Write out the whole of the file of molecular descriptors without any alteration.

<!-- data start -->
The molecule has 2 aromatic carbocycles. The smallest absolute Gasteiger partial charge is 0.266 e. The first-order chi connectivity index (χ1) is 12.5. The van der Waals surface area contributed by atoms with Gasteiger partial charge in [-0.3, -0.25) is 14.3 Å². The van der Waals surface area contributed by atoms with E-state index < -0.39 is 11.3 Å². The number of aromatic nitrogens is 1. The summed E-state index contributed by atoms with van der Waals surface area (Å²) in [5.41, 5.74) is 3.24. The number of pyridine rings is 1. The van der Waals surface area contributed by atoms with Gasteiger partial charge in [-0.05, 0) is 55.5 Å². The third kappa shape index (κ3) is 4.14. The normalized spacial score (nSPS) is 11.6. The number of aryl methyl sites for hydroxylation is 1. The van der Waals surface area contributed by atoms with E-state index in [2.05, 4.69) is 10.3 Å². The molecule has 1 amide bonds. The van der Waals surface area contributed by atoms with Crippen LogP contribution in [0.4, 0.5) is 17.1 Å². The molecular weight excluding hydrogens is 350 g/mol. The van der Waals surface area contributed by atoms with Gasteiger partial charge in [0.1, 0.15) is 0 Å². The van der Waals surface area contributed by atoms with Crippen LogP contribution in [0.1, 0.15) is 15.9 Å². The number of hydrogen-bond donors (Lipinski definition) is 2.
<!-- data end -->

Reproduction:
The molecule has 2 aromatic carbocycles. The smallest absolute Gasteiger partial charge is 0.266 e. The first-order chi connectivity index (χ1) is 12.5. The van der Waals surface area contributed by atoms with Gasteiger partial charge in [-0.3, -0.25) is 14.3 Å². The van der Waals surface area contributed by atoms with E-state index < -0.39 is 11.3 Å². The number of aromatic nitrogens is 1. The summed E-state index contributed by atoms with van der Waals surface area (Å²) in [5.41, 5.74) is 3.24. The number of pyridine rings is 1. The van der Waals surface area contributed by atoms with Gasteiger partial charge in [-0.05, 0) is 55.5 Å². The third kappa shape index (κ3) is 4.14. The normalized spacial score (nSPS) is 11.6. The number of aryl methyl sites for hydroxylation is 1. The van der Waals surface area contributed by atoms with E-state index in [2.05, 4.69) is 10.3 Å². The molecule has 1 amide bonds. The van der Waals surface area contributed by atoms with Crippen LogP contribution in [0.4, 0.5) is 17.1 Å². The molecular weight excluding hydrogens is 350 g/mol. The van der Waals surface area contributed by atoms with Gasteiger partial charge in [0.1, 0.15) is 0 Å². The van der Waals surface area contributed by atoms with Crippen LogP contribution in [0.1, 0.15) is 15.9 Å². The number of hydrogen-bond donors (Lipinski definition) is 2.